In February of 1925, a previously unheard name splashed across newspapers in the U.S. and beyond. Floyd Collins, an American cave explorer based in central Kentucky, had become trapped in an impossibly tight crawlway with arms tight at his sides and feet pinned by fallen rocks and debris. Rescue efforts captured the fascination of the country. Soon everyone knew the name and plight of Floyd Collins.
Floyd Collins Trapped in Sand Cave Sat, Feb 7, 1925 – Page 1 · The Times (Shreveport, Louisiana) · Newspapers.com
Collins trapped, efforts made Tue, Feb 17, 1925 – Page 1 · Bluefield Daily Telegraph (Bluefield, West Virginia) · Newspapers.com
Sand cave swarmed with curious onlookers and willing helpers Fri, Feb 6, 1925 – Page 2 · The Philadelphia Inquirer (Philadelphia, Pennsylvania) · Newspapers.com
Early Rescue Efforts
Early attempts to rescue Collins were small-scale but fervid. Collins’ friends and loved ones—those who could squeeze into the narrow cavern where he lay—made every effort to get him out. His brother Homer was the first man brave and lithe enough to reach Floyd. Johnnie Gerald, a caving friend, made a valiant effort with little success. A young reporter known as “Skeets” Miller also volunteered, and it was his involvement and subsequent reporting that made Floyd Collins a household name.
William “Skeets” Miller, reporter Thu, Feb 11, 1965 – Page 3 · The Burlington Free Press (Burlington, Vermont) · Newspapers.com
They tried digging. They tried pry bars. At one point a rope was suggested, though everyone involved was pretty sure it would leave Collins without his foot. Unfortunately the angle of the tunnel was just too sharp and the process too painful. The rope idea was abandoned, and Collins remained trapped.
Tried to pull him out by rope Thu, Feb 11, 1965 – Page 3 · The Burlington Free Press (Burlington, Vermont) · Newspapers.com
Ambulance Waits Tue, Feb 17, 1925 – Page 11 · The Sheboygan Press (Sheboygan, Wisconsin) · Newspapers.com
Hoaxes abounded from people trying to make a buck off a popular news story. Claims were made that Collins wasn’t trapped at all, and in some cases, men stepped forward to say that they were Collins. But the real Collins was very much stuck inside that cave, and after the tunnel used to reach him collapsed he was left alone without food or water. Only a lone light bulb remained with Collins to lend him meager warmth and even worse company.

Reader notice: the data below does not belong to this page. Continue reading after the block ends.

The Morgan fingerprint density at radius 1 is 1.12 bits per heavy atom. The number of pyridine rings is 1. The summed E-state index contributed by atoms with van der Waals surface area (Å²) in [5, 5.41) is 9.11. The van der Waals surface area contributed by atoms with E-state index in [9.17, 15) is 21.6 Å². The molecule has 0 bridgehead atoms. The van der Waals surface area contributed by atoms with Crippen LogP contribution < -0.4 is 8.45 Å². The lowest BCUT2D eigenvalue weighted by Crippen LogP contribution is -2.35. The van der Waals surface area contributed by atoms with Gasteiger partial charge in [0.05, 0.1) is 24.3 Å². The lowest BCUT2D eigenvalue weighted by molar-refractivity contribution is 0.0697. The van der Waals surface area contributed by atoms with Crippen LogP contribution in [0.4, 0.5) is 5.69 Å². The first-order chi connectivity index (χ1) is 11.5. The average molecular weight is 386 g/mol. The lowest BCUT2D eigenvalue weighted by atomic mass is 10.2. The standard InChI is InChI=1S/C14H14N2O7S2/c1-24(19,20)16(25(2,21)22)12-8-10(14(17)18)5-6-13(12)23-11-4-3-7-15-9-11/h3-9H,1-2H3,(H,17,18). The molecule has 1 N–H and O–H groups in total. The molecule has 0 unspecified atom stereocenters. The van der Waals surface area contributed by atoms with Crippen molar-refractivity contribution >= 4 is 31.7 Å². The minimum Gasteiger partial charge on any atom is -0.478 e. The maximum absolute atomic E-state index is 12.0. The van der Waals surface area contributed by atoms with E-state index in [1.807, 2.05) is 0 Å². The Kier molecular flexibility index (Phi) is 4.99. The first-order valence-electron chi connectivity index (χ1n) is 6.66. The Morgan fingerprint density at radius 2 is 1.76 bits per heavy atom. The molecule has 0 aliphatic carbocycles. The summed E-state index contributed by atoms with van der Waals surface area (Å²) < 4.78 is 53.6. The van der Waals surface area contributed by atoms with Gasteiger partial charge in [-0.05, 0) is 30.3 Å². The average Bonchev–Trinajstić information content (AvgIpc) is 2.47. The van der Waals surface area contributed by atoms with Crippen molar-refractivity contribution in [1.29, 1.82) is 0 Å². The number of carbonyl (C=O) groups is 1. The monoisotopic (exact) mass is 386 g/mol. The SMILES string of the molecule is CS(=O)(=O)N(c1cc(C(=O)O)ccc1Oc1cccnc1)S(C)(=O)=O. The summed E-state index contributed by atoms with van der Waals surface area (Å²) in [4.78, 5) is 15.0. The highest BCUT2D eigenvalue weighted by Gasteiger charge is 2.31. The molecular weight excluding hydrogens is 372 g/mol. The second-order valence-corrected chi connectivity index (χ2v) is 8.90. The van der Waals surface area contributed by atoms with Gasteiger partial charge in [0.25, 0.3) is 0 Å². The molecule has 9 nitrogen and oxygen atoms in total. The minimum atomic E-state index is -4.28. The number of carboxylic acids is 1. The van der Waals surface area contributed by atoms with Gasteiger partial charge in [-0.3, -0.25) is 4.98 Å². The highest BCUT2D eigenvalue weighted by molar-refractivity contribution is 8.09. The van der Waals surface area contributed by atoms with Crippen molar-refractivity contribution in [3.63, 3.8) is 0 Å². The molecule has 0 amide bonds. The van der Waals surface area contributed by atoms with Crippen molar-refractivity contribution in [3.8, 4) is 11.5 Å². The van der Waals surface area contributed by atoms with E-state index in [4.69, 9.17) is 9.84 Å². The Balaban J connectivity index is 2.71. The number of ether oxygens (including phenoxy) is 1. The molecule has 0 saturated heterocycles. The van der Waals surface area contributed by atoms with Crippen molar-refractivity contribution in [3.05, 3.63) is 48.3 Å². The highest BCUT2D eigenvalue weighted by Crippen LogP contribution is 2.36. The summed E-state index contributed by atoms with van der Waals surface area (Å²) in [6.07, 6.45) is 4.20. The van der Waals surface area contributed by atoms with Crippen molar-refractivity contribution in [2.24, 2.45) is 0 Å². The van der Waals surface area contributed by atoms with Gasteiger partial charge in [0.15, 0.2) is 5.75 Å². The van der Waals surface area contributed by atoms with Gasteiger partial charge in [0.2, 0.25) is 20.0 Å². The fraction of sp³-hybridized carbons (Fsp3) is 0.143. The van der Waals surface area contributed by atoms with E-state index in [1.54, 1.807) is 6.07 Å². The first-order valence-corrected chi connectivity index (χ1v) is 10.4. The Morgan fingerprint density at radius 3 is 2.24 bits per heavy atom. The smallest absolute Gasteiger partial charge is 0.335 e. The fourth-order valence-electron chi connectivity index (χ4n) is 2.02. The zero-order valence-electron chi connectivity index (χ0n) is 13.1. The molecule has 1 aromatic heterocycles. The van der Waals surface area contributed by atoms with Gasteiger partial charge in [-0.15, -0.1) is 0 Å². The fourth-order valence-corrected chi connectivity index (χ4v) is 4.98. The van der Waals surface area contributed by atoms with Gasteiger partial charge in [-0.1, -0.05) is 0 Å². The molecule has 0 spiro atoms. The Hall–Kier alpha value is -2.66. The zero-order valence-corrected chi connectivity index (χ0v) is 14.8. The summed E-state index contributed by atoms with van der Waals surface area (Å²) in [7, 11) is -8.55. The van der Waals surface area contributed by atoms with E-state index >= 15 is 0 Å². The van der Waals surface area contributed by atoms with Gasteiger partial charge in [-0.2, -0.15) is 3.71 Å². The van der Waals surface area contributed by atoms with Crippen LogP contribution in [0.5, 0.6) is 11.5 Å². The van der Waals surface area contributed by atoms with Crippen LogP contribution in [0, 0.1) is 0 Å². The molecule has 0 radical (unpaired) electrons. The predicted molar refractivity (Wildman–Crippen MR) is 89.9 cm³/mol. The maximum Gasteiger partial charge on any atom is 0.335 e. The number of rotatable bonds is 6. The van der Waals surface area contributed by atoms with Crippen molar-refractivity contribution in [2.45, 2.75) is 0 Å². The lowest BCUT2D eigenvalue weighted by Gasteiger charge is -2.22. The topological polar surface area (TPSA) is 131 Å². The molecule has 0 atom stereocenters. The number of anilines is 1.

A New Plan
A new plan was made. Since Collins couldn’t be reached through the cave tunnels, a shaft would be dug straight from the surface down to Collins. Unfortunately, progress was excruciatingly slow. A process rescuers intended to finish in a handful of days took almost two weeks, and hope began to dim. So too did the light bulb, which blinked out at some point on February 11th. But the shaft was nearly finished, and those digging knew that Collins would be found soon, one way or another.
Lightbulb left with Collins extinguished Wed, Feb 11, 1925 – Page 1 · Logansport Pharos-Tribune (Logansport, Indiana) · Newspapers.com
Headlines Wed, Feb 11, 1925 – 1 · Messenger-Inquirer (Owensboro, Kentucky) · Newspapers.com
On February 16th, Collins was finally reached.
The Disappointing Conclusion
Collins Reached; is Dead Mon, Feb 16, 1925 – Page 1 · The Town Talk (Alexandria, Louisiana) · Newspapers.com
After weeks of concerted effort, national attention, and long-strained hope, rescue teams found Collins’ body. It was estimated that he had died two or three days before the shaft finally broke through to the cavern that trapped him…less than a day after his light bulb had gone out. It was a tragic, sobering end to the story, but not wholly unexpected. What man could survive the February cold with no food or water for seventeen days? Just like that, a nation that had hoped together became a nation that mourned.
A tragic end to the rescue effort of Floyd Collins Tue, Feb 17, 1925 – Page 1 · Bluefield Daily Telegraph (Bluefield, West Virginia) · Newspapers.com
Letters from readers Tue, Feb 17, 1925 – Page 11 · The Sheboygan Press (Sheboygan, Wisconsin) · Newspapers.com
There are hundreds of articles about Floyd Collins. Try a search to find more about Collins before the incident, the sensationalized reporting of his entrapment, and the stories of those who helped him on Newspapers.com.
One thought on “The Near-Rescue of Floyd Collins”
I can remember following a similar story when I was very young – maybe five or six. A little girl had fallen into a pipe of some sort – a well, if I remember correctly – and every time the rescuers got close to her, she would slip a little further down. She also died before they could reach her. I was born in ’42, so this would have happened in 1945 or ’46.
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